Data literacy is also a mindset. It is about understanding how clinical data storage improvement facilitates better clinical patient support systems and applications and, overall, better care. That is why educating medical staff on how to work with data before they start is essential.
You can upskill your medical staff’s data literacy by helping them understand the importance of data, how clinical data storage improvement leads to better clinical patient support systems and patient experience, and why the latter is vital in healthcare.
While there are many resources online, you can also hire experts to provide professional training to your personnel to educate them on how to operate data in your organization.
Healthcare Analytics Strategies to Use in Healthcare Data Strategy Development
A thriving healthcare data strategy covers setting clear goals and ensuring everyone involved in the project understands them. With the tips below, you can build a robust data structure that will help your organization be more efficient when managing clinical, patient and administrative data.
Identify Goals and Objectives
Identifying your goals and objectives is one of the first steps in developing a data strategy for your healthcare organization. While this may seem obvious, it is easy to lose sight of why you are collecting data in the first place and how you will manage it.
The crux is that you need help defining the problem to solve with the strategy you are building to develop an effective solution. So start with identifying challenges or pain points within your organization and finding ways to address them through various approaches to data collection.
Eventually, you should be able to articulate precisely what problem, or problems, need to be solved when speaking with stakeholders within your organization. That is because, in most cases, they will be responsible for implementing any solutions this new strategy provides.
Assess Your Existing Data Infrastructure
After learning the weak points in your organization, it is time to evaluate what is working well. So the next step in designing your data strategy is to assess your existing data infrastructure and mHealth analytics systems. That involves understanding the current state of your data, including how it is being collected, used and stored. You should also be able to identify any gaps or issues that may exist within your current system.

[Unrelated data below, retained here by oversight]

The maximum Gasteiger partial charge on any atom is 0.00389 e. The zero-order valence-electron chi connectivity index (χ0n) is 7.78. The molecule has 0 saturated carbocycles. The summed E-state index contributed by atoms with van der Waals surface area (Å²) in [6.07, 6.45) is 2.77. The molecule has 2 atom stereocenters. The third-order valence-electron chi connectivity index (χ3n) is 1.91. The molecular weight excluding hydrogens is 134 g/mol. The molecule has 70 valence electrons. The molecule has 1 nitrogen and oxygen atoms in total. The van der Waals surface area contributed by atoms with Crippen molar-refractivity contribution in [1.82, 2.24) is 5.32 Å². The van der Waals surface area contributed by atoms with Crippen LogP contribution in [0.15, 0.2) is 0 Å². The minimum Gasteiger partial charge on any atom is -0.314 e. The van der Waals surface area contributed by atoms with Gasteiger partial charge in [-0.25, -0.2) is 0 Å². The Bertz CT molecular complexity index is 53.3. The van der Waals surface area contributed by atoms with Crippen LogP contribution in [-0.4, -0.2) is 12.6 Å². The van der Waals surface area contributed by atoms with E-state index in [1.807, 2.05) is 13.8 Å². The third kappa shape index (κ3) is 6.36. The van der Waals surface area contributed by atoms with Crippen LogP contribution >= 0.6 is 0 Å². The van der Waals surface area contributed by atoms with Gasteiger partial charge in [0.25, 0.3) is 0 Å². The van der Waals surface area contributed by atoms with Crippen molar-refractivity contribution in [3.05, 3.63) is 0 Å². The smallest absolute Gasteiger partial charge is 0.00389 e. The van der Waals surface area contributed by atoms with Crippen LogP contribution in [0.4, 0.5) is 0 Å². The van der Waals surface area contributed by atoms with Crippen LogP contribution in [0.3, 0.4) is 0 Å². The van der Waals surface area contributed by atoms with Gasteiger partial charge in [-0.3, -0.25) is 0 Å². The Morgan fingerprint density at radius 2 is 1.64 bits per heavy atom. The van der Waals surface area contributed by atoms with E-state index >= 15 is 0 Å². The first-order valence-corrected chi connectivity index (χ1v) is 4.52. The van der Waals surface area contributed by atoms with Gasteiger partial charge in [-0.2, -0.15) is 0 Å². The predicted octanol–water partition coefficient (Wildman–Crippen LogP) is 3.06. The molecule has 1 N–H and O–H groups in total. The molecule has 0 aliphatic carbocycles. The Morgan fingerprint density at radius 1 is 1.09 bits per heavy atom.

So to get a complete image of how data flows within your organization, try to think of the following:
- how the data was collected (e.g., via manual entry or automatically)
- the quality of the data (e.g., accuracy and completeness)
- why the data was collected (e.g., because of a regulatory compliance requirement)
- how long can you retain the data you collect
Finding answers to the above and diving deeper into your existing data infrastructure will help you understand what you lack in your current system and what you need for healthcare and clinical data storage improvement.
Solve One Problem at a Time
Now that you have determined where you are and want to be, you can start thinking of how you can get to the destination. In other words, begin looking for solutions to the problems you have identified to achieve your objectives.
A crucial thing to consider at this stage of your data strategy development is that you should target only some areas at a time. In other cases, that will be too demanding and not efficient.
Thus, think of what issues are the most urgent and which you may deal with for some more time. Or, focus on the minor problems first to get them out of your way and move toward complex issues that require a more drastic change.
Establish a Clear Line of Communication With Stakeholders
The key to a successful data strategy is ensuring that it meets the needs of all stakeholders. Healthcare organizations should establish a clear line of communication with the people whose data is being collected, used and stored.
Stakeholders should participate in the data strategy process to have a say on what data is collected, how it is used and how long it will be retained. The stakeholder’s voices should also be heard as the strategy moves into implementation because they know their business better than anyone else.
So after you establish clear goals and objectives, as well as strengths and weaknesses of your current data system, make sure that they are clear to the stakeholders and align with theirs.
Then, it is time to start designing detailed solutions to be implemented as a part of your strategy. You can now start bringing your view to reality to provide better clinical patient support systems.
Data is an integral part of a healthcare organization, and it is crucial to treat it as such. Without a quality data strategy, the potential for improved care and more efficient operations within your healthcare organization is limited. If you are considering building your healthcare data strategy, contact us, and we will design a project plan for you.